Tuesday, February 21, 2006

Come mister tallyman, tally me bananas

My friend Erica recommended a service called Relish to me that provides you with five recipes and a coordinated shopping list every week. They guarantee that the entire list will cost you less than $80, and the recipes are picked so that you can use ingredients for more than one recipe. We tried out their trial menus last week, with a mixed amount of success.

We only needed four recipes for the week, so I nixed the tilapia right off the bat. I'm not a big fish person (gee, think that has anything to do with growing up in a frickin' desert?), even though I know I should be eating more fish because it's low fat, high in Omega whatsimadoodies and protein and all that. I'm just not really into fishyness. So that one was out. But we tried the chicken burritos with mango salsa, the pork tenderloin with blackberry sauce, the soy and ginger flank steak, and the ravioli with zucchini and pine nuts.

The best recipe by far was the ravioli. It was simple to make and tasty, made use of reasonably cheap ingredients (the fresh ravioli was pricey, but it was cancelled out by the dirt-cheap [no pun intended] zucchini), and tasted good as leftovers. I also liked the chicken burritos, but peeling and chopping the mango was a pain in the tuckus. The pork was okay, but the blackberry sauce needed to be thicker and more blackberry-y (the couscous that went with it was good - why don't we eat couscous more often?), and the flank steak was okay, too.

My biggest complaint is that the recipes aren't very well proof-read, particularly when you think this is their trial menu with which they're trying to convince people to use their service. The shopping list says "3 pounds of boneless skinless chicken breasts" while the recipe calls for "3 chicken breasts." Even if you're a lousy cook, you know that there's a heckuva difference between 3 breasts and 3 pounds of breasts. The shopping list calls for one package of "Ramen noodles, Oriental flavor," but then the recipe tells you to throw out the seasoning packet. Well then why the $&!# does it need to be Oriental flavor? I was in the Asian food aisle going, "Beef flavor, mushroom flavor, shrimp flavor... dammit!"

This isn't a big deal if you're a careful reader (as I am, but only AFTER I got home from the store and was ready to start cooking) but it's a big deal when you're at the supermarket with an eight-month old baby and you can't find the frickin' Oriental flavor Ramen noodles. Going to the store with Nolan is kind of like that show Supermarket Sweep, except instead of a timer and a screaming audience to put pressure on you, you've got the ever-looming threat of a child who could go nuclear at any second. Nolan is a pretty mellow kid*, but when he's done, he is Done with a capital D. There will be no, "Hang on, sweetie, I just need to find the minced ginger in a jar," no, "We've only got three more items, Pooter Pie, just hold on." Then you become the woman in the checkout line with the screaming child that all the elderly ladies look at askance. When he's finished, He. Is. Finished. And so am I.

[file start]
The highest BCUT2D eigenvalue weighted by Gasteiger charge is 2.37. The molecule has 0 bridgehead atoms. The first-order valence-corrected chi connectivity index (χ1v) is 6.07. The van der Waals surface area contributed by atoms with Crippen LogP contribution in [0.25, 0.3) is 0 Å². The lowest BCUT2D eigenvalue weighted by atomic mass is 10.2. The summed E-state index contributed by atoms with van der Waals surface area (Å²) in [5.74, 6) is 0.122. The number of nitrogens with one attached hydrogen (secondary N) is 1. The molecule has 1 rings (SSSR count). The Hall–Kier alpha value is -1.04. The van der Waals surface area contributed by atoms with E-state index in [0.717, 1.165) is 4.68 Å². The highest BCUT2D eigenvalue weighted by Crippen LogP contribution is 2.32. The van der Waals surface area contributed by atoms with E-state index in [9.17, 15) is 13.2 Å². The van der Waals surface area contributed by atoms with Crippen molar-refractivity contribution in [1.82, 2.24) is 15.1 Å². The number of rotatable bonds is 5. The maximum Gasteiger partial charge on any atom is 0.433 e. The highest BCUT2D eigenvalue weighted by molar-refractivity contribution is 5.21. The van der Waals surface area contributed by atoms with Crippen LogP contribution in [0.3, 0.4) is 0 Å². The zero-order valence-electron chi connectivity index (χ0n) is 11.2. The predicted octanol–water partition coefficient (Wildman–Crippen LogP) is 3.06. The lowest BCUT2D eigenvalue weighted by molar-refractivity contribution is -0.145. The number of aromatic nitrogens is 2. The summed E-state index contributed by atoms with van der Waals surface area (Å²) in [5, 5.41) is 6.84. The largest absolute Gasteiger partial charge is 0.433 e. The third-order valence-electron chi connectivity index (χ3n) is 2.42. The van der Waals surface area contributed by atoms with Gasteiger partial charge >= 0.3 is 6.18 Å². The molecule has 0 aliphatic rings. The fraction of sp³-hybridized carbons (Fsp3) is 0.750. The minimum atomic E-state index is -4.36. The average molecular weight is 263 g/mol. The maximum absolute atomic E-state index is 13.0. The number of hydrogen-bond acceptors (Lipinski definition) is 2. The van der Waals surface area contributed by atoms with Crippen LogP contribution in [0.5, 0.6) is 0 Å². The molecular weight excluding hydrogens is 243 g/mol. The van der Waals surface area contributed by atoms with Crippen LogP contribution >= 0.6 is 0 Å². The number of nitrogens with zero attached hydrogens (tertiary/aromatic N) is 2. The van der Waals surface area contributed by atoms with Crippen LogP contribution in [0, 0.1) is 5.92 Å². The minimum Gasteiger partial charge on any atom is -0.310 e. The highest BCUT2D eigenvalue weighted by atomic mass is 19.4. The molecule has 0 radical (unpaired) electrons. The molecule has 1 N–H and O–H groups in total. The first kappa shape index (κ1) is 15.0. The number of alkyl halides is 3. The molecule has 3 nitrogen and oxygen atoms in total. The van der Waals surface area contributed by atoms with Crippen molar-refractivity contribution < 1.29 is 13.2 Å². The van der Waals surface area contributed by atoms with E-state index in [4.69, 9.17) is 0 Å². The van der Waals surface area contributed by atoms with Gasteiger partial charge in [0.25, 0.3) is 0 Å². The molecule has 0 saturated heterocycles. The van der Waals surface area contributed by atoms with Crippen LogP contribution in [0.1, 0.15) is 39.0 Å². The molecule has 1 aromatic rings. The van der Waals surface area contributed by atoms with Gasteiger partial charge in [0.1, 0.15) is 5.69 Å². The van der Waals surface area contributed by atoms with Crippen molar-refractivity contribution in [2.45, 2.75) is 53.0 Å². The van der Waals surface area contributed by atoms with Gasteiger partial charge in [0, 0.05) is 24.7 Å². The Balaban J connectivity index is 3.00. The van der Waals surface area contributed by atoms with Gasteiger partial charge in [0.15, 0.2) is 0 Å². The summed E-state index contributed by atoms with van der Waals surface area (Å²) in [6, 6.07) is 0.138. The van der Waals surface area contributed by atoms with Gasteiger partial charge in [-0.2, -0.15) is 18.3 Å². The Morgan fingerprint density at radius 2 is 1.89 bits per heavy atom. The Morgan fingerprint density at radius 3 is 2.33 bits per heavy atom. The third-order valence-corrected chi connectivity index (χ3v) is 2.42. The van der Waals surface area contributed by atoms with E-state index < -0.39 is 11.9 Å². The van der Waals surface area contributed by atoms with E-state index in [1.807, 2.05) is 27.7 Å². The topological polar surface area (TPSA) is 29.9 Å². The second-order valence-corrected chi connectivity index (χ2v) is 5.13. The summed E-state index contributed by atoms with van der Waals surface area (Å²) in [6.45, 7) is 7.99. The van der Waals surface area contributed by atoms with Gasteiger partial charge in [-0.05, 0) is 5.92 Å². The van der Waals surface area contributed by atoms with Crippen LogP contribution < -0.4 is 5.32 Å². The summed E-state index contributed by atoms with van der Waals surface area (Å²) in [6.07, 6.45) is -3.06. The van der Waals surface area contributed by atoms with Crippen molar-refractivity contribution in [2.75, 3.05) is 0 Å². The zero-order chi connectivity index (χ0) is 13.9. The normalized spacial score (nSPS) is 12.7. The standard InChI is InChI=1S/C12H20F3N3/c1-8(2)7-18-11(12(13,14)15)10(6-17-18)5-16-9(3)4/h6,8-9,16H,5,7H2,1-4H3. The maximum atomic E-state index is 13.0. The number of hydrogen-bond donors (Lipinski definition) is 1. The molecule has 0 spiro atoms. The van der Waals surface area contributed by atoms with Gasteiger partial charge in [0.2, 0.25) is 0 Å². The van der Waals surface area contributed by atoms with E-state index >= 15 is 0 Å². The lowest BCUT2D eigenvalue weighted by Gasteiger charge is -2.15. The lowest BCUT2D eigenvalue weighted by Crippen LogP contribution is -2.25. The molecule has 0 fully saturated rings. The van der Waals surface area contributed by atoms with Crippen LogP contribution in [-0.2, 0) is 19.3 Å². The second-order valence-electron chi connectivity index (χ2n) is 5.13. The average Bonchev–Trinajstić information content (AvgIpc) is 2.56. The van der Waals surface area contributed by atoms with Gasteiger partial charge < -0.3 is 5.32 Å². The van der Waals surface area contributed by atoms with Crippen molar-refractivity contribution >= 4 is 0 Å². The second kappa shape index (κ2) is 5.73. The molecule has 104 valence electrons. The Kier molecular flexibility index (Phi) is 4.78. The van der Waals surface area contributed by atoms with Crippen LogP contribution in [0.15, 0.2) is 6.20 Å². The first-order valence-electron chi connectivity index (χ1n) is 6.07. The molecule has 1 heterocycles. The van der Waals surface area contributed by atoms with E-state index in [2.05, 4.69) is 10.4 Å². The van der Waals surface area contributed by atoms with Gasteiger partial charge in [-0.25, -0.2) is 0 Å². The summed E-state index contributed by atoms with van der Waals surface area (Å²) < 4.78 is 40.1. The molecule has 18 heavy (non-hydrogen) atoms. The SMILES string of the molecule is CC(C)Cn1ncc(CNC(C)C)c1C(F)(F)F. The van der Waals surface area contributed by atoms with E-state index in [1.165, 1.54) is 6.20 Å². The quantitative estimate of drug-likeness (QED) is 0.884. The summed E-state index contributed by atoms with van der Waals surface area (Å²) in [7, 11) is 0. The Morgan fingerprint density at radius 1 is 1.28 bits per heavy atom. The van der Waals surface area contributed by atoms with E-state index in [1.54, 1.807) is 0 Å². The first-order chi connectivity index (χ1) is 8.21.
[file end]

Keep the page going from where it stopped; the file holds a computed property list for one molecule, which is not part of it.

So it was a mixed success. I think we probably will still sign up for the service - we're on a bit of a budget these days what with the single income and the third (adorable) mouth to feed, so having someone else come up with a week's menu that maximizes your grocery money is a pretty sweet thing. And it's only 5 bucks a month. So we'll take a crack at it.

Thanks for reading.

*My stepmother says that Nolan's easy-going personality is God's attempt to trick us into having more kids. I think God could probably take a simpler route to getting us to have more kids. After all, he was responsible for that whole immaculate conception thing, if I'm not mistaken.

1 comment:

Erica Mulherin said...

Ha ha! I remember thinking the same thing? Why did I buy Oriental if I am throwing it away. I ended up using the seasoning in the salad's vinaigrette. Can you say SALTY!? I had to throw it out and start over.